Students must successfully complete all of the Central Curriculum requirements in the five sections listed below.
Section 1. Richness of Thought
4 semester hours in Analytical Thought
4 semester hours in Literary Expression
4 semester hours in Artistic Expression
Among the goals of the Richness of Thought area are teaching students to debate the definitions of literary text, canon(s) and the relationship between them; to abstract a problem into a symbolic or mathematical model or framework; and to articulate an understanding of the ways in which art can serve as a medium for recognizing and understanding the diversities of human experiences.
Section 2. Natural World
4 semester hours in Scientific Explanations
On completing the Natural World requirement, students should be able to describe the philosophical underpinnings of science as it is used to explain the natural world and to evaluate the validity of information presented as science.
Section 3. Human Interactions
4 semester hours in Social Interactions
4 semester hours in Historical Perspectives
4 semester hours in Ethics
0-8 semester hours (depending on placement) in a language other than English
4 semester hours in Ethics Intensive courses
The extensive objectives of this area of the Central Curriculum include leading students to demonstrate they can understand and evaluate how the methods of analysis from the social sciences are used to identify issues and explore conflict within a contemporary context; to describe the way past events and trends are relevant to the present; to articulate the implications of ethical questions for human life; and to compare and contrast another language and culture with their own.
Section 4. Intellectual Skills
2 semester hours in Perspectives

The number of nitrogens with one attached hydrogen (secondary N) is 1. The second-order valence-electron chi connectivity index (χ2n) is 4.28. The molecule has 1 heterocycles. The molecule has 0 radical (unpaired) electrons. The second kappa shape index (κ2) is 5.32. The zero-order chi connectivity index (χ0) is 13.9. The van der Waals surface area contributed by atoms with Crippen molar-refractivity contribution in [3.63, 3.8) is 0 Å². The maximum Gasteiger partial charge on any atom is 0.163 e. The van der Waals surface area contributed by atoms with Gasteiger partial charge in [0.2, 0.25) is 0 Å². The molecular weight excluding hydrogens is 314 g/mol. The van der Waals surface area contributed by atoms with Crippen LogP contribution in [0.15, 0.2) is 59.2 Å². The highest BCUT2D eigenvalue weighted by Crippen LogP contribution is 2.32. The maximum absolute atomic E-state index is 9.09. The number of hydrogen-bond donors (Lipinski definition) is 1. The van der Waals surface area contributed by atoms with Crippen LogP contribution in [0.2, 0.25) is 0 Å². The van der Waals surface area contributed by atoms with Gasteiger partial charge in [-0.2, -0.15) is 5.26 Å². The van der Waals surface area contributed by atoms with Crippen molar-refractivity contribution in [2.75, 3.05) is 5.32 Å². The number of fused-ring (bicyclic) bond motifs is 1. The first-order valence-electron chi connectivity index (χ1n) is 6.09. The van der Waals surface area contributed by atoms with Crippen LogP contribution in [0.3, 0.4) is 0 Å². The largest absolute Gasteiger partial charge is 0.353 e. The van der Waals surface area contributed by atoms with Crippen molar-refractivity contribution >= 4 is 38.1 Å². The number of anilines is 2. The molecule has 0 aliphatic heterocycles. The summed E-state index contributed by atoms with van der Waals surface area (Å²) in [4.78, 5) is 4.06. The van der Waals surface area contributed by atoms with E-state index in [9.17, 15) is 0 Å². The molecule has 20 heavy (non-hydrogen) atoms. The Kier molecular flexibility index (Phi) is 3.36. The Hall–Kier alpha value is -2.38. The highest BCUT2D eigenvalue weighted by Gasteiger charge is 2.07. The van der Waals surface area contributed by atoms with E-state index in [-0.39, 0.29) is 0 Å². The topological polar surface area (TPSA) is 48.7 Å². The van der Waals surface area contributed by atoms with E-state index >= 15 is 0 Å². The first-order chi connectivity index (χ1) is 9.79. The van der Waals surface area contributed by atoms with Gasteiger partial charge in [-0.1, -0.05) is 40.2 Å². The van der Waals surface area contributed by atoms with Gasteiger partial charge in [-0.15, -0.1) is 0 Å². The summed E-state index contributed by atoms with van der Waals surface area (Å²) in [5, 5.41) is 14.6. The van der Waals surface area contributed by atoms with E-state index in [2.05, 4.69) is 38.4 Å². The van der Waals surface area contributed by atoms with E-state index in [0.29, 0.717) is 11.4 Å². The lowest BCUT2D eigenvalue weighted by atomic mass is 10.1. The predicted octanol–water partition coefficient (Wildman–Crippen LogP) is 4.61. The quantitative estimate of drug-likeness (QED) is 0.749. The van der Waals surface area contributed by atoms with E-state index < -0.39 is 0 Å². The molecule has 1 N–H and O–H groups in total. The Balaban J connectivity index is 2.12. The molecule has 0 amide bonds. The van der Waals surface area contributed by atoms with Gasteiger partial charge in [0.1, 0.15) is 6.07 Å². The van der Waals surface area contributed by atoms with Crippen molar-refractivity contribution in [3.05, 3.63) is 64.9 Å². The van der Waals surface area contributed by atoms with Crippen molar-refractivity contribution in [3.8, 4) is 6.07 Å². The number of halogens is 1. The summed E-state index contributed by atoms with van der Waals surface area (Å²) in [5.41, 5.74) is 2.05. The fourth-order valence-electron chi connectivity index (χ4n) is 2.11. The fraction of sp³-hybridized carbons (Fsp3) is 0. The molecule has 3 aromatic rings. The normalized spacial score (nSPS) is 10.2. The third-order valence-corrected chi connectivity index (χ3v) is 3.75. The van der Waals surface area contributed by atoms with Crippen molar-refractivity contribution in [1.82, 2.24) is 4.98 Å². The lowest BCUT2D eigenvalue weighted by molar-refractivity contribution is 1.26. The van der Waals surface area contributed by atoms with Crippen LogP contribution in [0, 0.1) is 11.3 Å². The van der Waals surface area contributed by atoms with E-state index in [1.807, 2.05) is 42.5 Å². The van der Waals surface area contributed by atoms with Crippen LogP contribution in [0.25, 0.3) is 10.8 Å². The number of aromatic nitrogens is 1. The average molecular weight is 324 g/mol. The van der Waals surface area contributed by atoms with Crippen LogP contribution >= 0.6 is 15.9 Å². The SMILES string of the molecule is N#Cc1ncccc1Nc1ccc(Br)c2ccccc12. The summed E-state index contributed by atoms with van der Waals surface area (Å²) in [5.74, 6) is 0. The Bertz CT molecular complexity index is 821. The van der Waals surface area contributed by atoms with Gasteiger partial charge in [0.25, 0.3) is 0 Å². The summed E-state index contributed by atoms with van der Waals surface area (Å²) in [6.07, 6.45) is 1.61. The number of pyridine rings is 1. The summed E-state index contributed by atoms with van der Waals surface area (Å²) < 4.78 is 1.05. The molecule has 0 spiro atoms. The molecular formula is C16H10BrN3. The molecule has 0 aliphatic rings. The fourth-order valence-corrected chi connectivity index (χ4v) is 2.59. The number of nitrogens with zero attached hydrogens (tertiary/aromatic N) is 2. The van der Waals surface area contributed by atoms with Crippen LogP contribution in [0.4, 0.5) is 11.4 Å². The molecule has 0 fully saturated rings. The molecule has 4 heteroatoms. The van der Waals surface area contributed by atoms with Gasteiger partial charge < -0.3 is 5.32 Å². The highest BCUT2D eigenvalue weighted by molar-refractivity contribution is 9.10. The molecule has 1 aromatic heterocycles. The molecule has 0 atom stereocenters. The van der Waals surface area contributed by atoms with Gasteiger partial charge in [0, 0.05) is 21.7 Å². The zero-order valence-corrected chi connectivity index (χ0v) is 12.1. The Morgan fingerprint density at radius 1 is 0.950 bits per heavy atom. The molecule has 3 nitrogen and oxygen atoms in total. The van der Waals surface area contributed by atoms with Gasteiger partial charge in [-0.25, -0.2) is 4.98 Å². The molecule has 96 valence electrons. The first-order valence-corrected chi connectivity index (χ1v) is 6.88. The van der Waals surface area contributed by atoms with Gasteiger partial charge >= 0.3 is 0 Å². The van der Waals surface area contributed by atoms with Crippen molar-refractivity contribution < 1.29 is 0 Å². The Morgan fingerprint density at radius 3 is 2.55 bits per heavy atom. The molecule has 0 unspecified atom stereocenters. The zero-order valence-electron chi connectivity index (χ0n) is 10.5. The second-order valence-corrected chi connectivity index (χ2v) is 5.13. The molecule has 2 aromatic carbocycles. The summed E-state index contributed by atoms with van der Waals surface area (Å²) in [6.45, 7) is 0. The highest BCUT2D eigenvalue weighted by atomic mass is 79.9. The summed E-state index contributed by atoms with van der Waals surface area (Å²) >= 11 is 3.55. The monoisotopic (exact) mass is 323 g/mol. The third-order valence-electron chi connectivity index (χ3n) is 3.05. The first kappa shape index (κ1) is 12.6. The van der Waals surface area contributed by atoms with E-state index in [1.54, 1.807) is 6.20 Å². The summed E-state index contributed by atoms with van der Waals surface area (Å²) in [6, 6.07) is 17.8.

4 semester hours in Writing and Thinking
8 semester hours in Writing Intensive courses
4 semester hours in Oral Intensive courses
4 semester hours in Team Intensive courses
Through this area of the Central Curriculum, students should learn core intellectual skills, such as working together in a team to analyze and solve problems and developing, strengthening, and marshaling an argument, both orally and in writing.
Section 5. Connections
4 semester hours in Diversity
4 semester hours in Interdisciplinary
4 semester hours in Diversity Intensive courses
An off-campus Cross-Cultural experience that may or may not bear credit, depending on the specific experience selected by the student
2 semester hours total in a Cross-Cultural preparation course and a Cross-Cultural reflection course, the latter to be taken after the student returns from the Cross-Cultural experience
Their study in this area of the Central Curriculum should lead students to a fundamental understanding of multiple theories and principles of diversity; to demonstrate a complex understanding of culture; to show an appreciation of how different academic disciplines can supplement and reinforce one another; and to reflect on their personal growth, social responsibility and the value of active participation in human society.
Courses satisfying Central Curriculum requirements also may be counted toward majors and minors. The Diversity course may cross-count with any one non-Intensive course and up to two Intensive courses within the Central Curriculum, merging the requirements for both into a single course offering (e.g., ANTH-413 Race, Ethnicity and Minorities satisfies the Diversity requirement, the Social Interactions requirement, the Oral Intensive requirement and the Writing Intensive requirement). Similarly, the Interdisciplinary course may cross-count with any one non-Intensive and up to two Intensive courses within the Central Curriculum. In addition to satisfying other requirements, an appropriately designated course in the Central Curriculum also may be counted toward one or two Intensive requirements.
In addition to the Central Curriculum requirements, students must complete at least two semester hours in a capstone course, with a grade of C- or higher, as a part of the major program.
The capstone is designed to enrich students’ academic experience by allowing them to demonstrate what has been learned through a concentrated course of study at Susquehanna. This course cannot be transfered from another institution.